Fever Dream by Samanta Schweblin

In Fever dream, a woman lies in a bed, we think it’s a hospital bed, she’s talking to a boy and he is urging her to remember and recount her recent past, he is trying to help her get to some truth of what happened to her and what brought her to this present moment. He pushes her to remember and make sense of encounters with him and her family, and as she does, the story unfolds in vignettes, as a fever dream might occur. The same impending sense of doom is present here as it sometimes is in a state of delirium, and there is an underlying menace throughout too, we’re not sure who or which memories to trust and at many instances devastation feels like it’s just around the corner. 

The novel is short so there aren’t any long and detailed character descriptions, but the characters still have an emotional pull, we are invested in them, the spare prose amplifies the anxiety as we hurtle towards a conclusion but without it being excruciating. The events of the story are increasingly horrific, nonetheless reading it is enjoyable. The storytelling weaves present and past fluidly so that sometimes we aren’t sure whether the characters are relating a memory or describing their present, this becomes particularly true in the final stage of the book.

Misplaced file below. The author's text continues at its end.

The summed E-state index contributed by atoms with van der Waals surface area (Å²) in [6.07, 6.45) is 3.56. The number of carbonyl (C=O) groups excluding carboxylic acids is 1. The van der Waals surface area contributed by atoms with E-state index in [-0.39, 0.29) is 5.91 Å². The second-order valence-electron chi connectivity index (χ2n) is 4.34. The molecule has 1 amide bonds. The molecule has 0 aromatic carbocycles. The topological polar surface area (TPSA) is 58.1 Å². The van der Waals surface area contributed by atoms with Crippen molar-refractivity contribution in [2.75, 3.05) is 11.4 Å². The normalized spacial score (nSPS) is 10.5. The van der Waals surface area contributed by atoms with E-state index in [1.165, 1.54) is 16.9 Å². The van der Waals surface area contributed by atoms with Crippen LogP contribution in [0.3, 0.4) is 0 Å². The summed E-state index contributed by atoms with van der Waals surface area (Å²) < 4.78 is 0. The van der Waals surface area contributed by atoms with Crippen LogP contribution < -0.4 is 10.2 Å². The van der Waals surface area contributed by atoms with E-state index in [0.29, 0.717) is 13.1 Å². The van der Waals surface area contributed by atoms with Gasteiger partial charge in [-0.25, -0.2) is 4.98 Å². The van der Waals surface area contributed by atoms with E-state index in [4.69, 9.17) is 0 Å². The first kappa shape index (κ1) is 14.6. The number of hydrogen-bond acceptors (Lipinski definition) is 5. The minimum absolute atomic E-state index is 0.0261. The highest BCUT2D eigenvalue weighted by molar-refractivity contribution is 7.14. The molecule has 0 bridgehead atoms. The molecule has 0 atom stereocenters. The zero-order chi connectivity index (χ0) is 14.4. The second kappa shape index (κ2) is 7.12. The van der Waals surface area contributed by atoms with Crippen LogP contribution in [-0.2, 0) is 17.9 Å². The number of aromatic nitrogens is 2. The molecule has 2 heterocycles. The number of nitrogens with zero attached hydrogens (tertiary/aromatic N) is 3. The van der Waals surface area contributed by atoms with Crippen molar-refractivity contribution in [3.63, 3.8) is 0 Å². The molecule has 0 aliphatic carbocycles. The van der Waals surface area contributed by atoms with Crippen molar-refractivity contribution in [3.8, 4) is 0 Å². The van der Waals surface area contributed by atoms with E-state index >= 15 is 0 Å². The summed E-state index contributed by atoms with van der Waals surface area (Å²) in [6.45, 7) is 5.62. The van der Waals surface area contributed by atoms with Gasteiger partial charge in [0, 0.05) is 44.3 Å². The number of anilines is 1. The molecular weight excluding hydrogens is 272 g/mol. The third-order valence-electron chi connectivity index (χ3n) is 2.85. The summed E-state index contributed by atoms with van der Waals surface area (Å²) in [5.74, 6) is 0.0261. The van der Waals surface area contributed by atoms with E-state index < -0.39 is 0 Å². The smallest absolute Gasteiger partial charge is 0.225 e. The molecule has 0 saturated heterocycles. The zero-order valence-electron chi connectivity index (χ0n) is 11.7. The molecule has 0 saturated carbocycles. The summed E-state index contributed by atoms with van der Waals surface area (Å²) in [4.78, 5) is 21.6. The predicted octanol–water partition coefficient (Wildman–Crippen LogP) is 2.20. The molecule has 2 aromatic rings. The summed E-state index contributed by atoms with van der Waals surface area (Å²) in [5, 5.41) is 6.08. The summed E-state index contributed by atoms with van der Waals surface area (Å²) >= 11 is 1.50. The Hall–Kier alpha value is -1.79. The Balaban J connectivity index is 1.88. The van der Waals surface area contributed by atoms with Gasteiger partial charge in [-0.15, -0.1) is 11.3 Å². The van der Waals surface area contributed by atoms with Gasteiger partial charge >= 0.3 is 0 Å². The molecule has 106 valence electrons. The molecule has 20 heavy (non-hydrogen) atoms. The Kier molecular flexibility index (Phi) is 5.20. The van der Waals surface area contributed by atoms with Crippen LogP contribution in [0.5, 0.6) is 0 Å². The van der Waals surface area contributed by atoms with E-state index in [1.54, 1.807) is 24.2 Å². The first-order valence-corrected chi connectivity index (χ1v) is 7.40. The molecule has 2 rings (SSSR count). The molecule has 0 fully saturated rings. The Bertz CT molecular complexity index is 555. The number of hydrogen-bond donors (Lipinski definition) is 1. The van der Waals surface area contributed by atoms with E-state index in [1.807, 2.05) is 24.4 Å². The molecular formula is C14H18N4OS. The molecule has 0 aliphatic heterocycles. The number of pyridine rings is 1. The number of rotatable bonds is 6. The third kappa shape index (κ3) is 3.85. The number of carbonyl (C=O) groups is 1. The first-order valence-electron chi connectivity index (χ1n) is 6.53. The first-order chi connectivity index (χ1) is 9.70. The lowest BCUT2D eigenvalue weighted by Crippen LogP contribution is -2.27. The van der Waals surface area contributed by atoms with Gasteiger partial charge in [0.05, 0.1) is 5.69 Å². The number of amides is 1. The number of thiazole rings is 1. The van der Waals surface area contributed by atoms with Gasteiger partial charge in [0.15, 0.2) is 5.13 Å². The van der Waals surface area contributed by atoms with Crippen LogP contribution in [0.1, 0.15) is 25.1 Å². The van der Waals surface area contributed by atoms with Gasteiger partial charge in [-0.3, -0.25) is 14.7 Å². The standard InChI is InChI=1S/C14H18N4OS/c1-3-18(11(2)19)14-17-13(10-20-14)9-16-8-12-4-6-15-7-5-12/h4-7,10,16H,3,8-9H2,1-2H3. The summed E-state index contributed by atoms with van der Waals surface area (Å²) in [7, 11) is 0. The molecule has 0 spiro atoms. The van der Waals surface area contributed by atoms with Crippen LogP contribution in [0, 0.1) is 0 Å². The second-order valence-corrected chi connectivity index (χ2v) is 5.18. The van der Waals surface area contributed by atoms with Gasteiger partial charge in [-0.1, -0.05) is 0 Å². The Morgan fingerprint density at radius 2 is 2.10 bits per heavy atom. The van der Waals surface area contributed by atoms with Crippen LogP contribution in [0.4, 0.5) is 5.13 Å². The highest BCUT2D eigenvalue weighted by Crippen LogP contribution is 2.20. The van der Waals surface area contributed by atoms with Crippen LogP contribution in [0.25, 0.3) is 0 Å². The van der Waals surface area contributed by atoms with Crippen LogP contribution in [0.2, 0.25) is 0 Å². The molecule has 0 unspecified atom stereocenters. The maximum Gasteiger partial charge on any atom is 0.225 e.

If Fever dream  was a lot longer it would likely be a difficult read considering the anxiety it provokes, as it is, it’s a brilliant piece of literary psychological horror that I highly recommend.

Fever dream is translated from the Spanish by Megan McDowell, originally published in 2017. Shortlisted for the Man Booker Prize 2017. Available from the Library collection and as an eBook on OverDrive. 


Fever Dream by Samanta Schweblin
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